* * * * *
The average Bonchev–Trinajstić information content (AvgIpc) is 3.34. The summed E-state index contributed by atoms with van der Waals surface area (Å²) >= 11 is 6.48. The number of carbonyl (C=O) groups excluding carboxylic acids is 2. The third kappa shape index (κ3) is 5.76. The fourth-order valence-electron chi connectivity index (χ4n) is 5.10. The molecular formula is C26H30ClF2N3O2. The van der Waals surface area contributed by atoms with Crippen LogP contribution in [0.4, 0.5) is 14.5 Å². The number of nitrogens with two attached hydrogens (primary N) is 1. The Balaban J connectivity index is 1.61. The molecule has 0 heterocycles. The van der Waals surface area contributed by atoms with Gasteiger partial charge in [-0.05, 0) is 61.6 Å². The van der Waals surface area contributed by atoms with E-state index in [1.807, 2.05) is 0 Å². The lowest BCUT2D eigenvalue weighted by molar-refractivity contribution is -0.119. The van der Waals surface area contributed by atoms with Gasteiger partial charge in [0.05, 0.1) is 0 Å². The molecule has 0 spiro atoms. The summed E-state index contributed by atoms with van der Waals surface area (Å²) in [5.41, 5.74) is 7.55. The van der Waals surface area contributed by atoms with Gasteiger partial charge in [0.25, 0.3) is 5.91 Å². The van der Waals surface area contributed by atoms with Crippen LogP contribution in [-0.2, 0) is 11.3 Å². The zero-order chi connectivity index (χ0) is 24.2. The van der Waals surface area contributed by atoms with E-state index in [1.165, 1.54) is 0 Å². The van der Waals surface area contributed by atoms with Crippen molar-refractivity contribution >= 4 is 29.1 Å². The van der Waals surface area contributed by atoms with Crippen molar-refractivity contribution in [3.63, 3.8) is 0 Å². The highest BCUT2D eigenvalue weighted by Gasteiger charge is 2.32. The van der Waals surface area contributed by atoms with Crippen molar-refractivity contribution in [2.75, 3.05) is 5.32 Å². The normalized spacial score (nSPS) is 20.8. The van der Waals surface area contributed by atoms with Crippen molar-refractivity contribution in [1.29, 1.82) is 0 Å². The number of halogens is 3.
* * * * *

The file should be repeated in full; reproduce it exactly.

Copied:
The average Bonchev–Trinajstić information content (AvgIpc) is 3.34. The summed E-state index contributed by atoms with van der Waals surface area (Å²) >= 11 is 6.48. The number of carbonyl (C=O) groups excluding carboxylic acids is 2. The third kappa shape index (κ3) is 5.76. The fourth-order valence-electron chi connectivity index (χ4n) is 5.10. The molecular formula is C26H30ClF2N3O2. The van der Waals surface area contributed by atoms with Crippen LogP contribution in [0.4, 0.5) is 14.5 Å². The number of nitrogens with two attached hydrogens (primary N) is 1. The Balaban J connectivity index is 1.61. The molecule has 0 heterocycles. The van der Waals surface area contributed by atoms with Gasteiger partial charge in [-0.05, 0) is 61.6 Å². The van der Waals surface area contributed by atoms with E-state index in [1.807, 2.05) is 0 Å². The lowest BCUT2D eigenvalue weighted by molar-refractivity contribution is -0.119. The van der Waals surface area contributed by atoms with Gasteiger partial charge in [0.05, 0.1) is 0 Å². The molecule has 0 spiro atoms. The summed E-state index contributed by atoms with van der Waals surface area (Å²) in [5.41, 5.74) is 7.55. The van der Waals surface area contributed by atoms with Gasteiger partial charge in [0.25, 0.3) is 5.91 Å². The van der Waals surface area contributed by atoms with Crippen LogP contribution in [-0.2, 0) is 11.3 Å². The zero-order chi connectivity index (χ0) is 24.2. The van der Waals surface area contributed by atoms with E-state index in [1.165, 1.54) is 0 Å². The van der Waals surface area contributed by atoms with Crippen molar-refractivity contribution >= 4 is 29.1 Å². The van der Waals surface area contributed by atoms with Crippen molar-refractivity contribution in [3.63, 3.8) is 0 Å². The highest BCUT2D eigenvalue weighted by Gasteiger charge is 2.32. The van der Waals surface area contributed by atoms with Crippen molar-refractivity contribution in [2.75, 3.05) is 5.32 Å². The normalized spacial score (nSPS) is 20.8. The van der Waals surface area contributed by atoms with Crippen molar-refractivity contribution in [1.29, 1.82) is 0 Å². The number of halogens is 3.